Unveiling the Mystery of Xanthan Gum

From St. John’s celiac newsletter, by Carol Fenster, PH.d.
Xanthan gum, use it, and you won’t know it’s there. Forget it, and things fall apart – literally.

Most people have never heard of this mysterious ingredient; others have a vague recollection of seeing it somewhere on a label. When novices are first learning the ropes of gluten free baking, it’s not uncommon for them to forget (or intentionally omit) xanthan gum. You may be reluctant to pluck down $10 to $12 for this important little package of tasteless, white powder, particularly if your grocery bill is already skyrocketing because of other special baking ingredients you are buying. But, if you don’t want to find yourself humming Patsy Cline’s “I fall to pieces” in the kitchen, read on about this important ingredient

What is Xanthan Gum?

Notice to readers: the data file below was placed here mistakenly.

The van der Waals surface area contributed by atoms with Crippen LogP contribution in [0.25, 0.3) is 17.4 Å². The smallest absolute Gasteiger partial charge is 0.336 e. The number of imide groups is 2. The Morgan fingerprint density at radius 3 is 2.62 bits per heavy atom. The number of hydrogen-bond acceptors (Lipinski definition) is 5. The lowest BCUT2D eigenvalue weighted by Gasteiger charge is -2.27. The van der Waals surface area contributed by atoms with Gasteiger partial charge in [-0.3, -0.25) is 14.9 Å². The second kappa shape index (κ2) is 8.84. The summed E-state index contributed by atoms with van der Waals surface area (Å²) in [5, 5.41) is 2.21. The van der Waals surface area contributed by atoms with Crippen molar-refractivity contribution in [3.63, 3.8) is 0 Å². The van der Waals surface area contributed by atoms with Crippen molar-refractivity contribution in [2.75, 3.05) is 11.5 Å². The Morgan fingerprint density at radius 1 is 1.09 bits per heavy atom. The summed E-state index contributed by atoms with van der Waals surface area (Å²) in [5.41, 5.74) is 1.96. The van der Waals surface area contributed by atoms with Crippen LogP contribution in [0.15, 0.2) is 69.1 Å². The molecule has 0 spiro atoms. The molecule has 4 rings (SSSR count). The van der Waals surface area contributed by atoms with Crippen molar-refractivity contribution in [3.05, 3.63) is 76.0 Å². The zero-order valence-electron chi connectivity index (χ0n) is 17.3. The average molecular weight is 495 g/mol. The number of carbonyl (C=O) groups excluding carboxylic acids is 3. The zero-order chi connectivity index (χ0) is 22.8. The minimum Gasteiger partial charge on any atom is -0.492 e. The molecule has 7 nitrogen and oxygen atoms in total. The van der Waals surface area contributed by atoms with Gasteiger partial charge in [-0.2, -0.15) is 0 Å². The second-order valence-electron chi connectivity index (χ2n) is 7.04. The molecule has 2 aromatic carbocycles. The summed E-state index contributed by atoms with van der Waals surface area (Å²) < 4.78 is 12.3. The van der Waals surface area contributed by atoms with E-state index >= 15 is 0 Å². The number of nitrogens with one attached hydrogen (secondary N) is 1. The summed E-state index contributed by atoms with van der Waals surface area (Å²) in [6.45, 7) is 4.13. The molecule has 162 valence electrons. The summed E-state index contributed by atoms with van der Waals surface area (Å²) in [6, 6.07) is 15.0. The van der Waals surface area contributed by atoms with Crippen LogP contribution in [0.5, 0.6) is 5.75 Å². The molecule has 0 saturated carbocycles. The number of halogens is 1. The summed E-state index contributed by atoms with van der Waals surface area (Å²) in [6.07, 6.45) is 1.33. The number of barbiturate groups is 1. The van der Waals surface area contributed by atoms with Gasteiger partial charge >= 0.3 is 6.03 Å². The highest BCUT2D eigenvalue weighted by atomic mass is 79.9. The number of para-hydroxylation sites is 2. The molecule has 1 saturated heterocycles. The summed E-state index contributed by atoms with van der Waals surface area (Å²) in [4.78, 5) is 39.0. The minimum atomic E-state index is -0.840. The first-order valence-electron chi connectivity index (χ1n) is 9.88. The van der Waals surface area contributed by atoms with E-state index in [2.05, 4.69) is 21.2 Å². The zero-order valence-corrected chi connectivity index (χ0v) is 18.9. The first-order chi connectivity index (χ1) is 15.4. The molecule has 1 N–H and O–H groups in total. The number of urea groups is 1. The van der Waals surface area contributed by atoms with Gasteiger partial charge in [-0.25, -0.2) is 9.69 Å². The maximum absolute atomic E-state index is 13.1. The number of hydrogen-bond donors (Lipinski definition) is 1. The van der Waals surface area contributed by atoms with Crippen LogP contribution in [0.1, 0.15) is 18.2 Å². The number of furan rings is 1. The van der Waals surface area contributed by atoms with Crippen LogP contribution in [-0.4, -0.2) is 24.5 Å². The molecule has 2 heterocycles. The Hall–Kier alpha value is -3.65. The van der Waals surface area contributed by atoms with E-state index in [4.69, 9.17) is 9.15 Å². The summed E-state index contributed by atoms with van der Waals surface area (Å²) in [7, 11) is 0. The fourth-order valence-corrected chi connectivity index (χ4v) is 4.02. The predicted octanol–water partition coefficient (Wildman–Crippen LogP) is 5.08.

Xanthan gum is a common ingredient found in many commercial products. It is added to commercial salad dressings and found in snacks (like energy bars) and desserts (such as ice cream). Xanthan gum is made from a pure culture fermentation of a carbohydrate (most likely corn) with the plant bacteria. The mixture is then purified, yielding xanthan gum, a polysaccharide gum. In gluten free baking, xanthan gum performs a function similar to gluten – it’s the glue that holds our baked goods to-gether. Picture millions of tiny cells or balloons in your batter or dough. As the leavening (baking powder, baking soda and yeast) start expanding, the cells created by xanthan gum provide little containers to hold the carbon dioxide released by the leavening agent. These carbon dioxide filled cells help your baked goods rise. Without xanthan gum, gluten free baked goods would fall flat.